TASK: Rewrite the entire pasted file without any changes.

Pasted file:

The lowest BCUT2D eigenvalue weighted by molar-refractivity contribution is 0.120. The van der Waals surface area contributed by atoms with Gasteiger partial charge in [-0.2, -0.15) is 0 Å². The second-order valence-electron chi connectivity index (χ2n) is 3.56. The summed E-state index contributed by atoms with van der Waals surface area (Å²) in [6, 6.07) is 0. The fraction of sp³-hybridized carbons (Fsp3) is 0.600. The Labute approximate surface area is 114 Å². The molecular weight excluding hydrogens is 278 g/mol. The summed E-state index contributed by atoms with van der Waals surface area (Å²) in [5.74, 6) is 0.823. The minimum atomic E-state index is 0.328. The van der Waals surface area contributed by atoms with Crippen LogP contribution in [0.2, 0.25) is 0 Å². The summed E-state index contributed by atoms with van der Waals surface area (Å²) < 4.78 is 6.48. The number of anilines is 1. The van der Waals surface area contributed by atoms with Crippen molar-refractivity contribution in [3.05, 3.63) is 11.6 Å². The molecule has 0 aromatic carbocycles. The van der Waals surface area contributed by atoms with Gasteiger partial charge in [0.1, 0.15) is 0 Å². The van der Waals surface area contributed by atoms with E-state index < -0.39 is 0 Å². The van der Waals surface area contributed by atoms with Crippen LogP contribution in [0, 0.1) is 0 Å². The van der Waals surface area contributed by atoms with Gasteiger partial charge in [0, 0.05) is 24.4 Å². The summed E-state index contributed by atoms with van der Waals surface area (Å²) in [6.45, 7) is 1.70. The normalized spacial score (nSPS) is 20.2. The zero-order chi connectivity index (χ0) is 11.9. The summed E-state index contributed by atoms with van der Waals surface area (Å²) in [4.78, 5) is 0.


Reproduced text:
The lowest BCUT2D eigenvalue weighted by molar-refractivity contribution is 0.120. The van der Waals surface area contributed by atoms with Gasteiger partial charge in [-0.2, -0.15) is 0 Å². The second-order valence-electron chi connectivity index (χ2n) is 3.56. The summed E-state index contributed by atoms with van der Waals surface area (Å²) in [6, 6.07) is 0. The fraction of sp³-hybridized carbons (Fsp3) is 0.600. The Labute approximate surface area is 114 Å². The molecular weight excluding hydrogens is 278 g/mol. The summed E-state index contributed by atoms with van der Waals surface area (Å²) in [5.74, 6) is 0.823. The minimum atomic E-state index is 0.328. The van der Waals surface area contributed by atoms with Crippen LogP contribution in [0.2, 0.25) is 0 Å². The summed E-state index contributed by atoms with van der Waals surface area (Å²) < 4.78 is 6.48. The number of anilines is 1. The van der Waals surface area contributed by atoms with Crippen molar-refractivity contribution in [3.05, 3.63) is 11.6 Å². The molecule has 0 aromatic carbocycles. The van der Waals surface area contributed by atoms with Gasteiger partial charge in [0.1, 0.15) is 0 Å². The van der Waals surface area contributed by atoms with E-state index < -0.39 is 0 Å². The van der Waals surface area contributed by atoms with Crippen LogP contribution in [0, 0.1) is 0 Å². The van der Waals surface area contributed by atoms with Gasteiger partial charge in [0, 0.05) is 24.4 Å². The summed E-state index contributed by atoms with van der Waals surface area (Å²) in [6.45, 7) is 1.70. The normalized spacial score (nSPS) is 20.2. The zero-order chi connectivity index (χ0) is 11.9. The summed E-state index contributed by atoms with van der Waals surface area (Å²) in [4.78, 5) is 0.